In our 2010 cover story, "The Case of the Missing Eagle Feathers," we chronicled a dispute between the Saint Louis Science Center and a man named Kevin Airis, who said that the museum stole dozens of Native American artifacts that once belonged to his grandfather. Years later and after several court decisions in the science center's favor, Airis has returned to the museum, will soon be going on a second tour of the Native American collection -- and says he is confident he is finally going to reclaim his family's belongings.
"This means the world to me," Airis tells Daily RFT, explaining that, based on his latest communications with the center, he believes he is going to have a chance to retrieve the missing property he has fought for years to recover.
Officials with the museum acknowledge that Airis did recently visit and will be returning for a second tour -- but they maintain that that the science center does not possess the items in question.
First, a short recap of this long dispute: The Airis family says that the last time they saw the missing artifacts was in 1974 when Kevin's mother Jewel delivered 47 items to the St. Louis Museum of Science and Natural History (which eventually became the science center). These items -- which included headdresses, a papoose carrier, three beaded vests, moccasins, a peace pipe, and more -- were to be maintained by the museum for safekeeping.
When the family asked for the items back in 2006, the science center returned eleven of them and claimed that Thomas Airis, Kevin's grandfather, had reclaimed the other 36 back in 1975. Former curator James Houser had issued a receipt signed by Thomas Airis, which the family now argues was forged. The museum continues to deny this claim.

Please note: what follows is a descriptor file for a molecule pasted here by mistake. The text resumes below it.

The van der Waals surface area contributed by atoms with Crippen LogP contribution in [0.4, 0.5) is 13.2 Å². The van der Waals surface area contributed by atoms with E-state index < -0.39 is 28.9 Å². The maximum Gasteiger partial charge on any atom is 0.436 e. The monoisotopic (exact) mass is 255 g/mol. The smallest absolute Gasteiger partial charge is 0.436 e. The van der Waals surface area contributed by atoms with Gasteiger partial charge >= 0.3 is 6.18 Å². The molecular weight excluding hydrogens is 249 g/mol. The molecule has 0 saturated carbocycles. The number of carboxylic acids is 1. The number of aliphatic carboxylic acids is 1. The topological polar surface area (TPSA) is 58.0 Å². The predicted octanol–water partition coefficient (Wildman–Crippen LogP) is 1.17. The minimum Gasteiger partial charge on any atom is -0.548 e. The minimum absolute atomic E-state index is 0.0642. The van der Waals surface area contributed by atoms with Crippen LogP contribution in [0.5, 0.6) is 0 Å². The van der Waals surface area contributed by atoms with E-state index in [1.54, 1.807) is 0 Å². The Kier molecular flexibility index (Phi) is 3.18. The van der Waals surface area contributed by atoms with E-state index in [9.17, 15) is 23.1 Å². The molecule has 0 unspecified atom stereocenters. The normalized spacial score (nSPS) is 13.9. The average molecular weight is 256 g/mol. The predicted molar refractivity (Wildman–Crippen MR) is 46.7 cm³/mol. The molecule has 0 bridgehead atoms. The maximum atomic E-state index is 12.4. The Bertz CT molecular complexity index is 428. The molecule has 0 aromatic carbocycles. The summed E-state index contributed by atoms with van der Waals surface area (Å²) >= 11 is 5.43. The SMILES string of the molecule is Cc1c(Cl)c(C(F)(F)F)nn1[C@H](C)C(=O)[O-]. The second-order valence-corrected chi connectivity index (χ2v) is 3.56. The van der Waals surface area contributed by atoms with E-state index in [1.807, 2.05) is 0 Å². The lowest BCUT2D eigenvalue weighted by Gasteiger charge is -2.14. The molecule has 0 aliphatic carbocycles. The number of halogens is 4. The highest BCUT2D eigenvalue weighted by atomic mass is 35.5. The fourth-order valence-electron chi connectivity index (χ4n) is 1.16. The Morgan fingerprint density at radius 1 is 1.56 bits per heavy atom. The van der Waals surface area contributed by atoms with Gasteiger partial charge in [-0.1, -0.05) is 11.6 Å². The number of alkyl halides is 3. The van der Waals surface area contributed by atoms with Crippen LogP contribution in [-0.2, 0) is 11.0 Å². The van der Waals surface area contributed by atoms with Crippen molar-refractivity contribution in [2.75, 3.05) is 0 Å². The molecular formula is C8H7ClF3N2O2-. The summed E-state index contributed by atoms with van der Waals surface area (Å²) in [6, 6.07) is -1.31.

Kevin Airis took the science center to court and in 2011, an appellate court upheld an earlier ruling in the museum's favor that said he had waited too long to request the missing items. The Missouri Supreme Court later agreed and Houser's family has since made efforts to clear his name, arguing to Daily RFT that he did not steal or misplace these artifacts.
Fast-forward to May of this year, Airis got an opportunity to visit the science center and tour some of its collection and will be returning for a second trip in the near future to look more closely at the Native American items -- with the intention of actually retrieving his family's possessions.
"Unless I personally go in there and look at the Native American items, how would they know?" Airis says.
He explains that State Senator Brian Nieves, with a proposed senate bill this past session, has put pressure on the science center to return the items. The bill -- that Airis says he helped craft -- would allow individuals like him to better hold museums accountable for possessions they lend, through audits, stricter record-keeping, opportunities for civil action for damages to property and more. The legislation did not advance but, Airis says, could come up again next session -- especially if the science center does not return the items.
Airis says that Bert Vescolani, the new director of the science center, has been sympathetic toward Airis' case and has made efforts to help him look through the collection, find his items and reclaim them.
"'We want to make things right,'" Vescolani told Airis, according to Airis.
Continue for the St. Louis Science Center's response to Airis' claims and for his full request.
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